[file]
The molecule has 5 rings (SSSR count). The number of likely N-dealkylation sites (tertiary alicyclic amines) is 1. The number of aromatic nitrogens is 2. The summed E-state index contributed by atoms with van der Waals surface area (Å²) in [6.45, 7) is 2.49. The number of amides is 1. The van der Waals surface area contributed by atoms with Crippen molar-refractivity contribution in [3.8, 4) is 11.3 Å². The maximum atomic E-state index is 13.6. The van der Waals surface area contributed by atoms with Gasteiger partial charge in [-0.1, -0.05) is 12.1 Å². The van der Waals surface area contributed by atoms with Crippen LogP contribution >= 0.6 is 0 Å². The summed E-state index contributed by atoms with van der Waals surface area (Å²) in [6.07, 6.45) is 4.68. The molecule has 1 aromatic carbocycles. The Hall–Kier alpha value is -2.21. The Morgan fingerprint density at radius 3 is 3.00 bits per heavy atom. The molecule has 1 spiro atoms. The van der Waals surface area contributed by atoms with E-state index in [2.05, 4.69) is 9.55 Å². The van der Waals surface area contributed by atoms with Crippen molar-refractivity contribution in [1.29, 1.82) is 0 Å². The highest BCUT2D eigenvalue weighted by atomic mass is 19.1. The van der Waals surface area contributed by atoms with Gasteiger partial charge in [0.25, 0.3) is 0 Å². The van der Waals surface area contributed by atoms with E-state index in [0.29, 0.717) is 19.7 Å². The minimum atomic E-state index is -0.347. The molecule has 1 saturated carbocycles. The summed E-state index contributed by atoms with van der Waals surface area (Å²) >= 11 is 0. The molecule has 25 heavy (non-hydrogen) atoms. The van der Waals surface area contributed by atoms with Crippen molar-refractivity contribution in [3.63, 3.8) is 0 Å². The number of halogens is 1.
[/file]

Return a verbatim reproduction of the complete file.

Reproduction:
The molecule has 5 rings (SSSR count). The number of likely N-dealkylation sites (tertiary alicyclic amines) is 1. The number of aromatic nitrogens is 2. The summed E-state index contributed by atoms with van der Waals surface area (Å²) in [6.45, 7) is 2.49. The number of amides is 1. The van der Waals surface area contributed by atoms with Crippen molar-refractivity contribution in [3.8, 4) is 11.3 Å². The maximum atomic E-state index is 13.6. The van der Waals surface area contributed by atoms with Gasteiger partial charge in [-0.1, -0.05) is 12.1 Å². The van der Waals surface area contributed by atoms with Crippen LogP contribution >= 0.6 is 0 Å². The summed E-state index contributed by atoms with van der Waals surface area (Å²) in [6.07, 6.45) is 4.68. The molecule has 1 aromatic carbocycles. The Hall–Kier alpha value is -2.21. The Morgan fingerprint density at radius 3 is 3.00 bits per heavy atom. The molecule has 1 spiro atoms. The van der Waals surface area contributed by atoms with E-state index in [2.05, 4.69) is 9.55 Å². The van der Waals surface area contributed by atoms with Crippen molar-refractivity contribution in [1.29, 1.82) is 0 Å². The highest BCUT2D eigenvalue weighted by atomic mass is 19.1. The van der Waals surface area contributed by atoms with Gasteiger partial charge in [0.25, 0.3) is 0 Å². The van der Waals surface area contributed by atoms with E-state index in [0.29, 0.717) is 19.7 Å². The minimum atomic E-state index is -0.347. The molecule has 1 saturated carbocycles. The summed E-state index contributed by atoms with van der Waals surface area (Å²) >= 11 is 0. The molecule has 25 heavy (non-hydrogen) atoms. The van der Waals surface area contributed by atoms with Crippen molar-refractivity contribution in [3.63, 3.8) is 0 Å². The number of halogens is 1.